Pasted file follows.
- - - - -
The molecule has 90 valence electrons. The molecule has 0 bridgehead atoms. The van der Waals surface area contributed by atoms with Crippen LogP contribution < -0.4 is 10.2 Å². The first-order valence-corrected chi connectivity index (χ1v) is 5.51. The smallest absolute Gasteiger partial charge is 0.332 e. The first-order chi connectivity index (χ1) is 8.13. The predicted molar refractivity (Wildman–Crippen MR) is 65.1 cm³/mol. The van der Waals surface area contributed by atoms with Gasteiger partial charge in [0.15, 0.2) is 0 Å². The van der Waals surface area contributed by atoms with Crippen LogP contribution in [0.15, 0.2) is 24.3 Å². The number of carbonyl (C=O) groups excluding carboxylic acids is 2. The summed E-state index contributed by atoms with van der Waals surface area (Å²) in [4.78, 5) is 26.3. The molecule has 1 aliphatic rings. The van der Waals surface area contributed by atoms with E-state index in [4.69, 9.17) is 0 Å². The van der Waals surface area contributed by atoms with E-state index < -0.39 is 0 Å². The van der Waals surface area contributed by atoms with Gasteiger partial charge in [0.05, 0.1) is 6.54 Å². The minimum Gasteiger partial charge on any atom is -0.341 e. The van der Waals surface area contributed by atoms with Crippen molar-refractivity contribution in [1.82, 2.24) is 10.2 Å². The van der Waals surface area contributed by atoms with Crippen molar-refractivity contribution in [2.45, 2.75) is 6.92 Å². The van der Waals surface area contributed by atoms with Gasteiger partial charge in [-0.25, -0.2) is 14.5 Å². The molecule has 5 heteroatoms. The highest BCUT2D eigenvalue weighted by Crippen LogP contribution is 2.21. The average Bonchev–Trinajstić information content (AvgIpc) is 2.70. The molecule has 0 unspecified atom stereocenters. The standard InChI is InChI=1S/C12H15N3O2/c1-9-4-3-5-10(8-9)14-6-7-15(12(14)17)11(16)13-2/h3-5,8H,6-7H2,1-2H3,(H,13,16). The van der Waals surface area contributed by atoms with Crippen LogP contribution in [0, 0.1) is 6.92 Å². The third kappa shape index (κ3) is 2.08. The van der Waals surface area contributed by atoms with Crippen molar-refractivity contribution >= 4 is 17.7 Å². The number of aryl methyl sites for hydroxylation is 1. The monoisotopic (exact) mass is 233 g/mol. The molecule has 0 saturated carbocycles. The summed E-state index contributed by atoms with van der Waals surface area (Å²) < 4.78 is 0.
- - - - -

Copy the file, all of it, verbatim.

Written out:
The molecule has 90 valence electrons. The molecule has 0 bridgehead atoms. The van der Waals surface area contributed by atoms with Crippen LogP contribution < -0.4 is 10.2 Å². The first-order valence-corrected chi connectivity index (χ1v) is 5.51. The smallest absolute Gasteiger partial charge is 0.332 e. The first-order chi connectivity index (χ1) is 8.13. The predicted molar refractivity (Wildman–Crippen MR) is 65.1 cm³/mol. The van der Waals surface area contributed by atoms with Gasteiger partial charge in [0.15, 0.2) is 0 Å². The van der Waals surface area contributed by atoms with Crippen LogP contribution in [0.15, 0.2) is 24.3 Å². The number of carbonyl (C=O) groups excluding carboxylic acids is 2. The summed E-state index contributed by atoms with van der Waals surface area (Å²) in [4.78, 5) is 26.3. The molecule has 1 aliphatic rings. The van der Waals surface area contributed by atoms with E-state index in [4.69, 9.17) is 0 Å². The van der Waals surface area contributed by atoms with E-state index < -0.39 is 0 Å². The van der Waals surface area contributed by atoms with Gasteiger partial charge in [0.05, 0.1) is 6.54 Å². The minimum Gasteiger partial charge on any atom is -0.341 e. The van der Waals surface area contributed by atoms with Crippen molar-refractivity contribution in [1.82, 2.24) is 10.2 Å². The van der Waals surface area contributed by atoms with Crippen molar-refractivity contribution in [2.45, 2.75) is 6.92 Å². The van der Waals surface area contributed by atoms with Gasteiger partial charge in [-0.25, -0.2) is 14.5 Å². The molecule has 5 heteroatoms. The highest BCUT2D eigenvalue weighted by Crippen LogP contribution is 2.21. The average Bonchev–Trinajstić information content (AvgIpc) is 2.70. The molecule has 0 unspecified atom stereocenters. The standard InChI is InChI=1S/C12H15N3O2/c1-9-4-3-5-10(8-9)14-6-7-15(12(14)17)11(16)13-2/h3-5,8H,6-7H2,1-2H3,(H,13,16). The van der Waals surface area contributed by atoms with Crippen LogP contribution in [0, 0.1) is 6.92 Å². The third kappa shape index (κ3) is 2.08. The van der Waals surface area contributed by atoms with Crippen molar-refractivity contribution >= 4 is 17.7 Å². The number of aryl methyl sites for hydroxylation is 1. The monoisotopic (exact) mass is 233 g/mol. The molecule has 0 saturated carbocycles. The summed E-state index contributed by atoms with van der Waals surface area (Å²) < 4.78 is 0.